- Invests more than $68 million over the biennium for a Medicaid rate increase for hospital services to increase hospital rates to approximately 85 percent of hospital costs, more than $531 million over the biennium to increase acute care hospital access payments, more than $7 million over the biennium to increase critical access hospital access payments, and $20 million over the biennium to increase pediatric supplemental payments; and
- Provides more than $189 million over the biennium to increase primary care service reimbursement rates, more than $32 million over the biennium to increase emergency physician services, more than $12 million over the biennium to increase autism treatment service reimbursement, and $17 million over the biennium to increase reimbursement rates for outpatient mental health and substance use disorder services and child-adolescent day treatment.
This budget also provides $529,200 to implement an easy enrollment program where individuals would be able to check a box on their individual income tax return indicating they would like the state to evaluate their eligibility for Medicaid or subsidized healthcare coverage on the exchange. This initiative aims to reduce the number of uninsured individuals in the state.
Bolstering Healthcare Infrastructure and Workforce
In addition to the rate increases and investments mentioned above, as previously highlighted, the governor is proposing $100 million to continue the Healthcare Infrastructure Capital Grant Program. This program provides grants for investments in healthcare infrastructure necessary to expand access to affordable healthcare, build facilities in areas of high need, and reduce disparities in healthcare outcomes and services statewide, among other key priorities. To date, more than $100 million in grants have been awarded to 27 projects statewide to address healthcare access needs in communities across the state, such as building a new critical access hospital of Marshfield Clinic Health System in Park Falls, helping HealthNet of Rock County expand their services at a new free and charitable clinic in Janesville, and establishing a new mental health outpatient Day Stabilization Services unit at SSM Health Ripon Community Hospital.
The governor is also proposing $150 million to address the healthcare workforce shortage across the state, including:
- $100 million through the successful Workforce Innovation Grant Program for fortifying the state’s healthcare workforce through long-term, regionally based solutions to the state’s workforce challenges;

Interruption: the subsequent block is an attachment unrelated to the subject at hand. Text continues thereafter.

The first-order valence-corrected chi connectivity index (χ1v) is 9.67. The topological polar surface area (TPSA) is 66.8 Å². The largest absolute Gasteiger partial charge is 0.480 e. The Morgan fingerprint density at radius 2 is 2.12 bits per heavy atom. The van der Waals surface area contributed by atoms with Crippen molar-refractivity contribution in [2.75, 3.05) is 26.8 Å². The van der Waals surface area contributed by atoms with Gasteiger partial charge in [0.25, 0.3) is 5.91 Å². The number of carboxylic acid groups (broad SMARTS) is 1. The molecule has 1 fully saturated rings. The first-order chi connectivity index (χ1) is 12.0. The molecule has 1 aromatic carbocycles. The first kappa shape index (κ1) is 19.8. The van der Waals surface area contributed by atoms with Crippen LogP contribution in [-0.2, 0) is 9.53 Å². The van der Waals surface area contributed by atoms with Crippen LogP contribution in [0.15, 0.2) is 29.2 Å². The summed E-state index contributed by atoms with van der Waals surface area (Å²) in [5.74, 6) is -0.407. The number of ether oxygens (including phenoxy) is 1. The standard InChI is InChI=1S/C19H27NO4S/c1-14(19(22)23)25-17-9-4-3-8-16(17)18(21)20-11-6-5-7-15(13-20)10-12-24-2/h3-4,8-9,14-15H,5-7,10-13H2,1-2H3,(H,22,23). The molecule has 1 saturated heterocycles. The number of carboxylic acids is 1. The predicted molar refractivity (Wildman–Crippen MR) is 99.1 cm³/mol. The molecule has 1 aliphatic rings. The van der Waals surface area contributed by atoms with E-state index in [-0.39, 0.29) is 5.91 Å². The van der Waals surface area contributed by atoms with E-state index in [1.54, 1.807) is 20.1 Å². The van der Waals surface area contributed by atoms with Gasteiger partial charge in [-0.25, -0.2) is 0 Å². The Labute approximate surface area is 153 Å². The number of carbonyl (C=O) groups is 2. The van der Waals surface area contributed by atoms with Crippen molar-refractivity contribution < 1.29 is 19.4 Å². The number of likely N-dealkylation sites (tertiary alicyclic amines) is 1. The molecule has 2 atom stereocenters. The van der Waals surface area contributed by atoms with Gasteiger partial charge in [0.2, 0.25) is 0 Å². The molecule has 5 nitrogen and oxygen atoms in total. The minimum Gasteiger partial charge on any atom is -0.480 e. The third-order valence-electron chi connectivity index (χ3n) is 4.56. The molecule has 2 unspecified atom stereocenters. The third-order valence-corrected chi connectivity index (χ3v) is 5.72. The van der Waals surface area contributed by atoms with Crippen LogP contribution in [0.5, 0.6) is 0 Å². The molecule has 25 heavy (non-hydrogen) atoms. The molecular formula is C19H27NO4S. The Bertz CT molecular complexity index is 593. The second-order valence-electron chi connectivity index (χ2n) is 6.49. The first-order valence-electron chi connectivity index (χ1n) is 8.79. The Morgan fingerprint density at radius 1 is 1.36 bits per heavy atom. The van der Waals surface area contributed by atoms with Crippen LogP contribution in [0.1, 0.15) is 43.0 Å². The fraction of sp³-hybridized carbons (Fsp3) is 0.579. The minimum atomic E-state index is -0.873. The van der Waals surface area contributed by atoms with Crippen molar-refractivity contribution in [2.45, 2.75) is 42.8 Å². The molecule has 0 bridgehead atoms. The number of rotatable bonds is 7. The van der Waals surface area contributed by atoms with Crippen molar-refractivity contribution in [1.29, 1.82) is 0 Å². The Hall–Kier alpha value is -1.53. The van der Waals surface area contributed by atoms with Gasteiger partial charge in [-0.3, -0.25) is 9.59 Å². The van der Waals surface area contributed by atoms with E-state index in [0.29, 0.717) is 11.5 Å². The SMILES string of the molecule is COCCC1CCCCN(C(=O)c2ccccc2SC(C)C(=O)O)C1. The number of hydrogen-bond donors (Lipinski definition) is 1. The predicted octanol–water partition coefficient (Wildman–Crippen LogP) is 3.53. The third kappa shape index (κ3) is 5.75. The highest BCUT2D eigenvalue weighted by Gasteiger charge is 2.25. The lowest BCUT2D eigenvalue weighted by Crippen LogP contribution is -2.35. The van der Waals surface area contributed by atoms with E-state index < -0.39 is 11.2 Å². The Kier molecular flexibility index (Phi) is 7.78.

- More than $1.5 million for the Qualified Treatment Trainee grant program, which facilitates the licensure and certification of those obtaining or already possessing a graduate degree in psychology, counseling, marriage and family therapy, social work, nursing, or a closely related field;
- $8 million for the WisCaregiver Careers program, which aims to address the shortage of certified nursing assistants in the state by supporting the recruitment, training, and retention of individuals to care for nursing home residents across Wisconsin;
- $10 million over the biennium for the highly successful nurse educators program, which provides incentives for nursing professors to stay in Wisconsin to teach the next generation of nurses; and
- $7 million over the biennium for a new psychiatry residency program through the Medical College of Wisconsin.
Supporting Maternal and Infant Health
In Wisconsin, two-thirds of maternal deaths occur post-partum, and the rate of pregnancy mortality for Non-Hispanic Black mothers is five times that of the rate for their white peers. Gov. Evers knows that maternal and infant health must be prioritized, and that is why he is investing:
- More than $34 million over the biennium to expand Medicaid postpartum coverage from 60 days to 12 months;
- More than $5 million over the biennium in funding for the Department of Health Services’ work on the Newborn Screening Program;
- $4.4 million over the biennium for the Wisconsin State Laboratory of Hygiene newborn screening operations, which screens infants born in Wisconsin for 48 disorders, hearing loss, and critical congenital heart disease; and
- More than $5.6 million and two positions to support grants for maternal and infant mortality prevention, technical assistance, expansion of fetal and infant mortality review teams, and a grief and bereavement resource for families who have lost a fetus or infant.
This budget also supports families by exempting from the sales tax basic family needs, including diapers, incontinence products, menstrual products, tampons, and breast pumps.
Investing in Mental and Behavioral Health
The governor is proposing an investment of $500 million to support mental and behavioral health services across the state, including more than $270 million to make his “Get Kids Ahead” initiative a permanent, ongoing program to ensure kids across Wisconsin have access to school-based mental health services and can bring their best, full selves to school.
Additionally, the governor’s budget proposes significant investments in developing robust prevention strategies to reduce suicide, self-harm, and other mental and behavioral health-related injuries, including providing more than $3 million for the 988 Suicide & Crisis Lifeline call center, creating a suicide prevention program to coordinate suicide prevention activities, develop educational materials, and conduct suicide prevention trainings, and increasing support for peer-run and community-based services across the state.
A full list of Gov. Evers’ $500 million in mental and behavioral investments by state agency is provided here.
An online version of this release is available here.